Welcome to pastryresource.com! Thank you for checking in. I’ve had my site up for a while, so this is as good a time as ever to start posting some thoughts and share some insight into my experiences as a pastry chef. My posts will cover a variety of topics (I have many interests) and will no doubt include my favorite dessert recipes, and a few how-to pastry techniques and methods. I won’t be able to resist adding savory recipes because I love to cook, too!

Traditional lotus paste moon cake with salted egg yolk

Traditional lotus paste moon cake with salted egg yolk

My first post is just in time for the Mid-Autumn Festival on September 19th. The festival, also known as the Harvest Festival or Moon Festival, is a traditional Chinese celebration that dates back over 3,000 years. The festival follows the Chinese lunar calendar and falls on the 15th day of the eighth month, coinciding with the moon when it is at its fullest. The moon symbolizes prosperity and represents family reunion, which is why families get together during the holiday to celebrate.

Historically, many Chinese stories are associated with the Moon Festival. In one, the moon was worshipped to ensure a bountiful harvest for the coming year. Families offered fruits and cakes to the moon as they celebrated while dancing and eating round pastries called mooncakes. In another story, during the Mongol-ruled Yuan Dynasty (way before Twitter!), the Han people hid messages inside mooncakes to gather support for an uprising on the night of the Mid-Autumn Festival.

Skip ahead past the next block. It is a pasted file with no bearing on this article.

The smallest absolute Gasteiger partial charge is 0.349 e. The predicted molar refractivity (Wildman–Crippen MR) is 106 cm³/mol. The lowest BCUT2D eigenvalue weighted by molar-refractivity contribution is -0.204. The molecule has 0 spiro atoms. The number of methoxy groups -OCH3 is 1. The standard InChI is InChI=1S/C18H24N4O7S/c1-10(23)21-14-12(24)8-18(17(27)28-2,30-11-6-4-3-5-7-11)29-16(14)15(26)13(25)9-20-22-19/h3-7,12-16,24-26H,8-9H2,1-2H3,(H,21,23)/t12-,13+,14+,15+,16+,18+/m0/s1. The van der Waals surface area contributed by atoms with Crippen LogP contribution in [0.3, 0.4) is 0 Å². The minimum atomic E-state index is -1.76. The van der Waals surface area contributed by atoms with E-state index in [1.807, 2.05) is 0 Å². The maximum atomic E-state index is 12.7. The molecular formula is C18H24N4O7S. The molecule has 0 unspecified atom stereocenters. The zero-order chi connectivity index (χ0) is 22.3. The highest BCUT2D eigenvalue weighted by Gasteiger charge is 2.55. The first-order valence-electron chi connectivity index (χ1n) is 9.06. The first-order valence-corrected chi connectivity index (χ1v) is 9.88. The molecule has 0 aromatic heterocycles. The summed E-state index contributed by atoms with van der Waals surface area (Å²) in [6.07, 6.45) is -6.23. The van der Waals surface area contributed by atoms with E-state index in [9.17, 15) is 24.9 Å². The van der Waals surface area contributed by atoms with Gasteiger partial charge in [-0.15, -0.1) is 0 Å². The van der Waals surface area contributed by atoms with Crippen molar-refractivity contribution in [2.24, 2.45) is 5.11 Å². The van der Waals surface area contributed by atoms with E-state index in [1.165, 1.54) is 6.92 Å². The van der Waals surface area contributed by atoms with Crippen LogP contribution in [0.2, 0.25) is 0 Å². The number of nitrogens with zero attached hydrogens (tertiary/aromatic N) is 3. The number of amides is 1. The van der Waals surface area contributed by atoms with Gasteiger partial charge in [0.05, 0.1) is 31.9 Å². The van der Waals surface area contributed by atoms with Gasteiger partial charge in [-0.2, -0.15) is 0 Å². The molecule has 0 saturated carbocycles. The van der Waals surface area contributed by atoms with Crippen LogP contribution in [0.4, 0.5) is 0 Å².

In the most popular story, according to Chinese mythology, 10 suns rose in the sky one year. The hero, Houyi, shot down nine of them and saved the people. He was rewarded the elixir of immortality. Not wanting to leave his wife Chang’e, he gave the secret elixir to her for safekeeping. On the 15th of August, knowing of the elixir, Houyi’s apprentice tried to steal it. Chang’e refused to give it to him and drank it herself. She became immortal and flew up into the sky. In order to remain close to her husband, she chose to live on the moon. When Houyi learned of this, he offered sacrifices to Chang’e of her favorite fruits and cakes. Others followed suit in sympathy.

A decorative tin of mooncakes

A decorative tin of mooncakes

Today, the festival is a time for family gatherings. Mooncakes are an important part of the celebration. They are given to friends, family, and business associates in beautifully packaged boxes or tins. Traditional cakes have a variety of fillings such as lotus paste, bean paste, or five seeds. Salted duck egg yolks are often added to symbolize the moon. The skins are traditionally very thin, baked pastry doughs. Each region in China has its own style. The same goes for Taiwan and Vietnam. Most people have a favorite brand and variety. I am partial to Wing Wah’s lotus with one yolk variety made in Hong Kong. Delicious!

Assorted fruit flavored snow skin mooncakes with winter melon filling

Assorted fruit flavored snow skin mooncakes with winter melon filling

Younger generations enjoy more modern fillings: green tea, chocolate, or coffee, to name a few. These may be wrapped in traditional skins or in colorful, unbaked “snow skins.” Believe it or not, Starbucks, Haagen-Dazs, and Godiva all have their own versions of mooncakes. Hmmm…

 

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